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24.08.2005 Business & Finance

GWCL to redeploy 1,280 workers

GNA
GWCL to redeploy 1,280 workers
Accra, Aug. 24, GNA - About 1,280 workers of the Ghana Water Company Limited (GWCL) to be retrenched under the Private Sector Participation (PSP) in water delivery have started receiving letters informing them of their redeployment, as the multi-million-dollar programme finally gears up to take off.
Speaking to the Ghana News Agency (GNA) on Wednesday, Mr Samuel Gerald Odartey-Lamptey, Managing Director of GWCL, said the affected workers would receive their cheques by the end of next month.
This followed a favourable agreement, which included a one million-dollar special counselling and training programme that would enable the affected workers to have an alternative employment. Mr Odartey-Lamptey said details of how much each worker would take home would depend on several factors that were being worked out. He said the whole exercise would last for three years under the supervision of an Administrator, who was appointed in collaboration with the World Bank (WB).
Mr Odartey-Lamptey said the administrator would manage the redeployment programme with the aim of ensuring that the workers invested their monies into ventures that could sustain their livelihoods.
"In all 10 million dollars would go into the severance package which was made ready months ago. However, we had to work out the modalities involved in the package.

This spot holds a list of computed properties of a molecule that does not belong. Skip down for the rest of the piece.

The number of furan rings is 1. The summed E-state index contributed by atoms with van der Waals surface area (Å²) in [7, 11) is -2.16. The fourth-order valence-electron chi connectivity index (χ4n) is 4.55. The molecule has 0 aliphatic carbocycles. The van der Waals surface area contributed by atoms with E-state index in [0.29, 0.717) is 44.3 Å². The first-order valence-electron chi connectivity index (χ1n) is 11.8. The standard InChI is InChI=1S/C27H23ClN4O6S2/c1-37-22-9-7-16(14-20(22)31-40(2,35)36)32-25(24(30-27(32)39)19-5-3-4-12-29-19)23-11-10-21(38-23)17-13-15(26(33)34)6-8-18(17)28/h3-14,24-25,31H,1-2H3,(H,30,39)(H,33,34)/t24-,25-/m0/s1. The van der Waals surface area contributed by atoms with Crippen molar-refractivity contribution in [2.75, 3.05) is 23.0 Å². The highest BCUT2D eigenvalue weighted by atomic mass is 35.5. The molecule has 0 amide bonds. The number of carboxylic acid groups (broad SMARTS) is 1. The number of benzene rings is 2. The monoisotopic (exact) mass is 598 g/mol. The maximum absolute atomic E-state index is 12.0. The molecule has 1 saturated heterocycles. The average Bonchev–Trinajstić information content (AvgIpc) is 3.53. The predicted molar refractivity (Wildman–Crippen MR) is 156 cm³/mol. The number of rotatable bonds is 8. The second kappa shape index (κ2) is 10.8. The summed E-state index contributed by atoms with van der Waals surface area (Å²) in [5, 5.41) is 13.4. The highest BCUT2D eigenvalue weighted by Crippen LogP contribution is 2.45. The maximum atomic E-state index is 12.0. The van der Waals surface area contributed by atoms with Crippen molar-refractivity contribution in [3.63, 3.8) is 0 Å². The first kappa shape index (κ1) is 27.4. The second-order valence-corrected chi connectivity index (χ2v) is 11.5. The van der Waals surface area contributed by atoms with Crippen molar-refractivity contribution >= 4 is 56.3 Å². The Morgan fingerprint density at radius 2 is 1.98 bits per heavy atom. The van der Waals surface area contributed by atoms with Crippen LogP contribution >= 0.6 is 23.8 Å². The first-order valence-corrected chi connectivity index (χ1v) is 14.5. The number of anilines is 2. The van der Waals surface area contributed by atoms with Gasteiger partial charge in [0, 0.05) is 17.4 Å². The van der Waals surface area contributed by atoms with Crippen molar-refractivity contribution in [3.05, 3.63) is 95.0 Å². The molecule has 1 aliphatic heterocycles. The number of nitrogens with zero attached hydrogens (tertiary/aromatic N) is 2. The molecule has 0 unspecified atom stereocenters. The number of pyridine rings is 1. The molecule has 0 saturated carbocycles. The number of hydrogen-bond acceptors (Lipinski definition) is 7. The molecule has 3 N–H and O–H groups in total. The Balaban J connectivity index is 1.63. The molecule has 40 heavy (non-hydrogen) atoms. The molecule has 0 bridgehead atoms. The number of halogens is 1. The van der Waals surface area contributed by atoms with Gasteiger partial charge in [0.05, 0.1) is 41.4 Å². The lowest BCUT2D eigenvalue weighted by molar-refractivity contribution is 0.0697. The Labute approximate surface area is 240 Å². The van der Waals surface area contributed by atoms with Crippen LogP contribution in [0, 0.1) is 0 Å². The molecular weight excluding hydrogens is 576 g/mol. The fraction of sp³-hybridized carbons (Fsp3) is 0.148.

"Now, we have finished and soon after the end of the counselling programme by the end of September the administrator himself would issue out the cheques to them before the training begins," Mr Odartey-Lamptey said.
He said the only condition attached was that the Administrator supervised it to ensure that no staff would misused his or her money and later came back to look for employment in the public sector.
When the PSP takes off in January next year, GWCL would still be the holding company that would own and manage the assets whereas the private investor would produce, distribute and sell water in the country.
Four companies - two French, one Dutch and one South African - had put in two bids to participate in the PSP, other sources told the GNA.
They are Saur and Veolia Water companies from France, which have put in one bid, and Vintenx from Holland and Rand Water Company from South Africa, which have also put in one bid.
Mr Odartey-Lamptey said final evaluation of the process was ongoing in consultation with the WB that provided the fund.
The PSP is to ensure an increase in regular and stable supply of water to the poor, the project had the potential to boost commercial and industrial activities, particularly beverage manufactures and small-scale industries.
Private sector participation in water supply in Ghana has been a delicate issue. An earlier attempt to privatise public water services, following pressure from the International Monetary Fund (IMF), slowed down on massive civil society resistance.
Pressure groups emerged to oppose the programme claiming that water privatisation could hamper access to clean water in Ghana and cited examples of "similar confrontations in Argentina, Bolivia, the Philippines and South Africa."
The Ghana National Coalition Against the Privatisation of Water (NCAP) has held a series of forums kicking against the PSP and emphasising on the need of a public water service to keep prices under control and, therefore, make access to clean water a possibility for the urban poor.
The Trades Union Congress and the Integrated Social Development Centre have also been against the PSP.


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